“I refrain from calling myself a graphic novelist, since I’ve written one graphic novel. But I would say I got started as soon as I drew my first picture.”
What first got you interested in art, graphic novels and illustration?
I was always interested in arts and crafts and drawing. I would love drawing cartoonish profiles in my notebooks.
One of the clearest memories that I have is my mother making a woman’s profile from the number 3, by adding an eyelash where the two bowls of the number meet, and lips to the bottom bowl, and a wisp of hair to finish off the look. I used to be so fascinated by that!
Apart from that I remember reading Archie Comics, and if I were lucky, the issue I was reading would have a how-to-draw a particular Archie Comic character.
How did you get started as a graphic novelist?
I refrain from calling myself a graphic novelist, since I’ve written one graphic novel. But I would say I got started as soon as I drew my first picture. I think when it came down to it, it was just deciding, okay, I want to do an illustrated book and this is what I want to talk about, and then you dive into the process.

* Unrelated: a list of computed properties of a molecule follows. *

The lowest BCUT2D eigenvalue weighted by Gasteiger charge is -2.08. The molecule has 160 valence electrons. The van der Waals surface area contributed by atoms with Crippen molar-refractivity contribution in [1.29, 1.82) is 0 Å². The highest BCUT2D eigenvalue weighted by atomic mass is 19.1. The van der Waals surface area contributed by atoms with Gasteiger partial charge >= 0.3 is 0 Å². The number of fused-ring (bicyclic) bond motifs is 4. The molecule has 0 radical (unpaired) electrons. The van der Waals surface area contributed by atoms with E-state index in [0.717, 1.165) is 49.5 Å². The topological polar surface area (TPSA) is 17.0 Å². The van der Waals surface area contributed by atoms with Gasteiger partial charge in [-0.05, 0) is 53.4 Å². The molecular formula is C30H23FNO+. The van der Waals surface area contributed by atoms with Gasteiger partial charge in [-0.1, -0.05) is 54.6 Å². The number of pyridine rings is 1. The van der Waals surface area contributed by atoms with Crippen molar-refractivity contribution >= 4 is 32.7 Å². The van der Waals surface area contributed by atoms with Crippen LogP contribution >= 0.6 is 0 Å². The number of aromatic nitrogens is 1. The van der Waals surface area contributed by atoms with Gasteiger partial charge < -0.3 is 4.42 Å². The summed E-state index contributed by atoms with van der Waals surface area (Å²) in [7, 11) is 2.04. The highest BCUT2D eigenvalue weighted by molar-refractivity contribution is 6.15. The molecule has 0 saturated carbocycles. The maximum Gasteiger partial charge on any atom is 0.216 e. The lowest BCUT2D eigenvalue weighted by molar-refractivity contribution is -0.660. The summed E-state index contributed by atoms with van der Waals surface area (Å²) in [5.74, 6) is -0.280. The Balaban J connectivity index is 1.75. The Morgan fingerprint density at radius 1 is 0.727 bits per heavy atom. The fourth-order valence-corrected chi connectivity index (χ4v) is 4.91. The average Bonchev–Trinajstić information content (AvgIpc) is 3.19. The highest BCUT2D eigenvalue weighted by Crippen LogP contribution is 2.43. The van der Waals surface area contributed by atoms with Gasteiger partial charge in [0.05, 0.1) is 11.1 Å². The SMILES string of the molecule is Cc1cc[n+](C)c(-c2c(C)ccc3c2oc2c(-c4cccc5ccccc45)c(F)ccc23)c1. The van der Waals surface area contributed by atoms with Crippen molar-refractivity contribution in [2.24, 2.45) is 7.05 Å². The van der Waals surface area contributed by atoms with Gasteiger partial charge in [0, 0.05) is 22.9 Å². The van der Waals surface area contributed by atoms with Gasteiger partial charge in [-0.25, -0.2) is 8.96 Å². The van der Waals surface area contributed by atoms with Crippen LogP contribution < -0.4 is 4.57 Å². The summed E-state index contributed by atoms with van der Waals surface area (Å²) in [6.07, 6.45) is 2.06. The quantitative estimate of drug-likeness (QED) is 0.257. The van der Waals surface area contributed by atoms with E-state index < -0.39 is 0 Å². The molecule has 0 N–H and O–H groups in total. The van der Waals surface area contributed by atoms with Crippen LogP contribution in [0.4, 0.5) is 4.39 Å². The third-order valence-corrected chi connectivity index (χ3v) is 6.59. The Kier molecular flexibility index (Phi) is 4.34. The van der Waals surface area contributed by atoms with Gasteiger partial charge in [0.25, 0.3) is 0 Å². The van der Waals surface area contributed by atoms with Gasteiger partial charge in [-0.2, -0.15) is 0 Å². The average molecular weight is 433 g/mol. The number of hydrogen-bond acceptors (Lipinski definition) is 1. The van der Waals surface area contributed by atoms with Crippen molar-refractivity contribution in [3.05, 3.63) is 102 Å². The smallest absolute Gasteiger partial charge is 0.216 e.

What does a typical day look like for you?
I have always struggled with having a routine of any sort. One thing that I have realised, is that writing or drawing is all about the practice. I keep trying to develop those practices. The longer you stay away from the work, the more daunting it becomes.
What is the creative journey from the idea to the finished product?
My process is a mixture of digital and analogue. The first thing was to decide the theme. Then comes mind-mapping, lists and brainstorming. Then I conducted surveys. Then I made a moodboard of inspirations, this can consist of visual styles, color schemes and content, even fashion trends.
I finally got to making my characters, which were quite a few drafts, this was on paper. Simultaneously I would also list out the different instances in Sarah’s life and just mapping out the entire book. Then I start taking things to the computer.
Friends and family would pose for me to draw various postures. I would roughly draw out scenes on paper and work on them digitally. The final prototype involved printing, sticking and binding. This is obviously a brief explanation, I am completely skipping the blood, sweat and tears!